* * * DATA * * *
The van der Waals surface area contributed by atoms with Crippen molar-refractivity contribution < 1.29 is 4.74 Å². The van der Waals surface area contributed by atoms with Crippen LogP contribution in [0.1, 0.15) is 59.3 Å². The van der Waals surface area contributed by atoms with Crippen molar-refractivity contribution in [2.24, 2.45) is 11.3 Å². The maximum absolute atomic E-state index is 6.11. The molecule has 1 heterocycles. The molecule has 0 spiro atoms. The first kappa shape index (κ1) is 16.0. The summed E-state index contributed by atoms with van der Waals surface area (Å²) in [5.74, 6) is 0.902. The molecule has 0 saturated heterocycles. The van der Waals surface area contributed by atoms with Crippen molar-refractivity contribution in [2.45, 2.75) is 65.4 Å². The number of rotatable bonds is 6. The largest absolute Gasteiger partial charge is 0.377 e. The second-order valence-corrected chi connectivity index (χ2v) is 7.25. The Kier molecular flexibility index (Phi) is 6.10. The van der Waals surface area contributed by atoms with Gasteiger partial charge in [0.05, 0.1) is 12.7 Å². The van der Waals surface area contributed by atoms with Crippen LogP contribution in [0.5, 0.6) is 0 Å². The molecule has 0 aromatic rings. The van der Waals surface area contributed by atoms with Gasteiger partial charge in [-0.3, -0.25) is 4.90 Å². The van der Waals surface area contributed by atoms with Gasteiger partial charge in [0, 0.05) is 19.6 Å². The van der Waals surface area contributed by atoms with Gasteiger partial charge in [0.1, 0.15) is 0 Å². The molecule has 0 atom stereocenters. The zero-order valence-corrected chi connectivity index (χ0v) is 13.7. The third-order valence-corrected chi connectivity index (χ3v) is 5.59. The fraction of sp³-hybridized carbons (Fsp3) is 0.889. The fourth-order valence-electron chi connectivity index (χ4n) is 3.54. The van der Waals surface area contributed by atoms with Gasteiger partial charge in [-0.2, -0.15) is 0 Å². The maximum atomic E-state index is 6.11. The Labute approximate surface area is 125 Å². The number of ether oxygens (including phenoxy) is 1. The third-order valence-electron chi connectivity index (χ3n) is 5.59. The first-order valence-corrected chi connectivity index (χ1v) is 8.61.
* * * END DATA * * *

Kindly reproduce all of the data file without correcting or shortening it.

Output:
The van der Waals surface area contributed by atoms with Crippen molar-refractivity contribution < 1.29 is 4.74 Å². The van der Waals surface area contributed by atoms with Crippen LogP contribution in [0.1, 0.15) is 59.3 Å². The van der Waals surface area contributed by atoms with Crippen molar-refractivity contribution in [2.24, 2.45) is 11.3 Å². The maximum absolute atomic E-state index is 6.11. The molecule has 1 heterocycles. The molecule has 0 spiro atoms. The first kappa shape index (κ1) is 16.0. The summed E-state index contributed by atoms with van der Waals surface area (Å²) in [5.74, 6) is 0.902. The molecule has 0 saturated heterocycles. The van der Waals surface area contributed by atoms with Crippen molar-refractivity contribution in [2.45, 2.75) is 65.4 Å². The number of rotatable bonds is 6. The largest absolute Gasteiger partial charge is 0.377 e. The second-order valence-corrected chi connectivity index (χ2v) is 7.25. The Kier molecular flexibility index (Phi) is 6.10. The van der Waals surface area contributed by atoms with Gasteiger partial charge in [0.05, 0.1) is 12.7 Å². The van der Waals surface area contributed by atoms with Crippen LogP contribution in [0.5, 0.6) is 0 Å². The molecule has 0 aromatic rings. The van der Waals surface area contributed by atoms with Gasteiger partial charge in [-0.3, -0.25) is 4.90 Å². The van der Waals surface area contributed by atoms with Gasteiger partial charge in [0, 0.05) is 19.6 Å². The van der Waals surface area contributed by atoms with Gasteiger partial charge in [0.1, 0.15) is 0 Å². The molecule has 0 atom stereocenters. The zero-order valence-corrected chi connectivity index (χ0v) is 13.7. The third-order valence-corrected chi connectivity index (χ3v) is 5.59. The fraction of sp³-hybridized carbons (Fsp3) is 0.889. The fourth-order valence-electron chi connectivity index (χ4n) is 3.54. The van der Waals surface area contributed by atoms with Gasteiger partial charge in [-0.2, -0.15) is 0 Å². The maximum atomic E-state index is 6.11. The Labute approximate surface area is 125 Å². The number of ether oxygens (including phenoxy) is 1. The third-order valence-electron chi connectivity index (χ3n) is 5.59. The first-order valence-corrected chi connectivity index (χ1v) is 8.61.